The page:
Some call it an inspired gag, others dismiss it as a mediocre lark and a few select oddballs are downright determined to overpraise it to the rafters, but one thing’s certain; “I’m a Cult Hero” b/w “I Dig You” is a true curiosity. Perhaps that should read Cure-iosity, for Cult Hero was a brief early digression for UK Goth titans The Cure, featuring the band with a handful of added help, most notably a pub-haunting postman named Frank Bell on lead vocals. While it’s not really well-suited to accompany the midday mope of a cardigan-clad sad sack as they sip from a cup of lukewarm Earl Grey tea, the appealingly minor charms of the 45 are surely worthy of a retrospective salute.
Back in the second half of the ‘80s, as part of a small group of post-punk acts that managed to hang around long enough and grow in stature to become one of the initial bands in the first wave of the marketing-based non-genre known as Alternative music, The Cure came to be esteemed by quite a few as underdog survivors. But simultaneously, the outfit was on the receiving end of an uncommonly high level of flack.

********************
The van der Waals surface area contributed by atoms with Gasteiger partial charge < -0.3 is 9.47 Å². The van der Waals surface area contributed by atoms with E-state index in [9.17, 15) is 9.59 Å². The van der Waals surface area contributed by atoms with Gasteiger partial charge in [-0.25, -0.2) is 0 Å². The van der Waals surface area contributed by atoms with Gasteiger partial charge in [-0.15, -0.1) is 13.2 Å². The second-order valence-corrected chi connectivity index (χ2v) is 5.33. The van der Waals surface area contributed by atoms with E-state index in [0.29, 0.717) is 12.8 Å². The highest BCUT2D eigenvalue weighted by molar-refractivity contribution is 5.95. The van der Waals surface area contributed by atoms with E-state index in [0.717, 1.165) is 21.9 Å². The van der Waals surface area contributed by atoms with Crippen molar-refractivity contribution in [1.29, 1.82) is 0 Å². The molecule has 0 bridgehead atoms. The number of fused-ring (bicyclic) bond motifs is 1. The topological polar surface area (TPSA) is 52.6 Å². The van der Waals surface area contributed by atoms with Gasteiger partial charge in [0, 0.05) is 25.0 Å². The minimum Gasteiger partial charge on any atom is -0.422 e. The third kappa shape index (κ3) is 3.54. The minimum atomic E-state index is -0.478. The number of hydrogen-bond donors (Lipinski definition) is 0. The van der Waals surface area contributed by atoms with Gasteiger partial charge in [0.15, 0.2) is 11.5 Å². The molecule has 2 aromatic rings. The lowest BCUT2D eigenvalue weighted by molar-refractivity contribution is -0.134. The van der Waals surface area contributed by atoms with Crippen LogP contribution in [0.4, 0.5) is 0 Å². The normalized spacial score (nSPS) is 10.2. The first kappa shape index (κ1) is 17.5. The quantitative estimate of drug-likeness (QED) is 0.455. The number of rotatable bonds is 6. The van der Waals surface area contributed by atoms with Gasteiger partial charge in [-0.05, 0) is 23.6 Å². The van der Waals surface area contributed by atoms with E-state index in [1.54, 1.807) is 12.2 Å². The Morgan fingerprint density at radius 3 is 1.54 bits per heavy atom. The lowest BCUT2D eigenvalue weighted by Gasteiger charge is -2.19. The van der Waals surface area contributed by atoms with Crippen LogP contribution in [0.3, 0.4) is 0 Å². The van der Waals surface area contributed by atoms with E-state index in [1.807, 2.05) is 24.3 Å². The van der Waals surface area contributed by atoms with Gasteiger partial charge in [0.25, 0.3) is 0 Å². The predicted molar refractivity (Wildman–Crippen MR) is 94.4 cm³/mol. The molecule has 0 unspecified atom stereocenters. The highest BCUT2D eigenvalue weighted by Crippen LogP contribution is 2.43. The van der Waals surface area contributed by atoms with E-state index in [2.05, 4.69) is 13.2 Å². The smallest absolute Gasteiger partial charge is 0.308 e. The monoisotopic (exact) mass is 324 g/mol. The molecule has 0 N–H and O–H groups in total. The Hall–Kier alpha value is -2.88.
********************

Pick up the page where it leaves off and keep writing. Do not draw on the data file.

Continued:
They were reliably disparaged for such miscalculations as horrid dress sense, ludicrous hairstyles, overzealous and poorly applied makeup, banal subject matter, trite lyrics, ham-fisted song construction, and brazen music-video clowning. And these assessments were often spouted from folks who actually professed to like the band.
Observers who did not enjoy or even downright hated The Cure could frequently be found seething over the very existence of the group, deriding them as an affront to the cherished modes of acceptable rock and roll behavior. The derision of these bitter sorts reliably focused upon bands of the Alternative persuasion (to say nothing of newfangled Rap music), but The Cure seemed to catch a little extra opprobrium, many because they seemed to have no problem with being perceived as ridiculous.
In retrospect, that lack of inhibition over being seen as occasionally goofy and sometimes just overly obvious in striving for effect has become, at least for this writer, one of the more endearing traits from a pretty likeable group. But my thinking wasn’t always such. No, as a much younger listener during their Head on the Door/ Kiss Me Kiss Me Kiss Me/ Disintegration US heyday, the musical flame they were throwing off didn’t really set my hibachi ablaze.